I began to use scientific calculators in the classroom in the mid 1970’s when using calculators in high school Mathematics became acceptable. Teachers struggled with the concept of calculators and did not change their examinations to cater for calculators. In fact initially calculators were banned from examination rooms. When they were allowed, teachers did not take them into account in the setting of the examinations. So students with good calculator skill finished the examinations early while those with poor skills foundered. The introduction of graphics calculators in the 1990’s created a further need for teachers to look at their assessment procedures. In fact graphics calculators allowed teachers to create real life problems to test their students.

In the 1990’s, Mathematics syllabuses insisted that technology be used in the teaching and assessment of Mathematics. Included below are points that a PAYG Calculator young teacher should take note of in having students use calculators in assessment. These ideas come out of my experience of over 25 years of calculator use in the classroom plus the introduction of graphics calculators to my school during my years of head of department. The first set of ideas is for calculators generally. The second set relates to graphics calculators.

Calculators generally

• Calculators mean normally less time is required to complete exam tasks than in the past. Often, using calculators means less working needed to be shown.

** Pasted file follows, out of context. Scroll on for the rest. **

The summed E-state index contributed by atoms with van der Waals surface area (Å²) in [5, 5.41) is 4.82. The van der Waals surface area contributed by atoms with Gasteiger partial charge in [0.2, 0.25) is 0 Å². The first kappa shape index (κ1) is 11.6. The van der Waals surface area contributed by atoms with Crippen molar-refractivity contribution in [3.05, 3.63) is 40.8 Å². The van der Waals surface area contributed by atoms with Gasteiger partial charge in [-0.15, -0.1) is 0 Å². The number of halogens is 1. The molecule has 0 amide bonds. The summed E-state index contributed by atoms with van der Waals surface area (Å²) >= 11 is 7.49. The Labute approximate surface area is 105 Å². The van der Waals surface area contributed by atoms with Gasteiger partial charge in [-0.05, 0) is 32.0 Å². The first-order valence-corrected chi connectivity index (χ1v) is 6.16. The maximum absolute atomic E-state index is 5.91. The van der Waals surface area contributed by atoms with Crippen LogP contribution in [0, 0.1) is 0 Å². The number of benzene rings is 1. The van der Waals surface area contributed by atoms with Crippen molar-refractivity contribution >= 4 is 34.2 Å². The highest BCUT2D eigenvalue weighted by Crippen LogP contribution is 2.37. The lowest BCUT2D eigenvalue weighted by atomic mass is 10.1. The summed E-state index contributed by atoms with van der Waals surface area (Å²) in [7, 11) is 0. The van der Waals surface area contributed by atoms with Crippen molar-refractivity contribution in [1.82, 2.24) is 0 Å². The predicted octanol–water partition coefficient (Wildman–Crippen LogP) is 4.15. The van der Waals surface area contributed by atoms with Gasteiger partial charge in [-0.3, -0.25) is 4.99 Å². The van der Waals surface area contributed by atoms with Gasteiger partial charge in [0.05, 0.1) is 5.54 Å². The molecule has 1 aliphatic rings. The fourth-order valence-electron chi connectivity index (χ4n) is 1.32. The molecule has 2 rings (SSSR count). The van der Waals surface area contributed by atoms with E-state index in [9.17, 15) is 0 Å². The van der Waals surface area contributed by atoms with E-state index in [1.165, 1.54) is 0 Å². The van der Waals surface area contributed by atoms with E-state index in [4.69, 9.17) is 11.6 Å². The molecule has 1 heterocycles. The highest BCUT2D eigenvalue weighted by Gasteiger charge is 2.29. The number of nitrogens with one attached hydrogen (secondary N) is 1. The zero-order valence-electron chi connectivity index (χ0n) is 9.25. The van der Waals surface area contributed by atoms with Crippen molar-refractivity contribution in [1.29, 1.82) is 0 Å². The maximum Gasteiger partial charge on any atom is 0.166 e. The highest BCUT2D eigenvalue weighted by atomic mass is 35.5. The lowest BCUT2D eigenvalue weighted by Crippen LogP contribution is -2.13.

• Real life problems can be used especially with scientific and graphics calculators which have many different functions/procedures that students may use.

• Calculator-wise students may find alternative ways/approaches to solve the task/problem. Be aware of this and test out the ‘unexpected’ approach/solution. (After the examination, demonstrate this approach/solution to your class. Better still, have the student do it for you.)

• Students must be trained to ‘estimate’ what the answer might be before using their calculators (even with the four operations calculators). This should be an automatic checking procedure that you, as the teacher, are trying to create as a habit in your students. Teach them to look at the answer they get to check that it is realistic and/or life-like.

• Your assessment tasks should specify that calculators can/are to be used and students should be aware that they will need a calculator for the assessment task.

• In preparation for assessment tasks that require calculator expertise, make sure the students are given practice in all the calculator skills/procedures that they may need to use in the assessment tasks. Remember that you are testing their Mathematics/Science/Accounting etc… first and foremost and not their calculator skills.

• You may, of course, consider calculator skills important enough to test them in a formal exam. In your subject it might be a prerequisite before other assessment tasks. It should not, as a general rule, have a significant bearing on the final student report.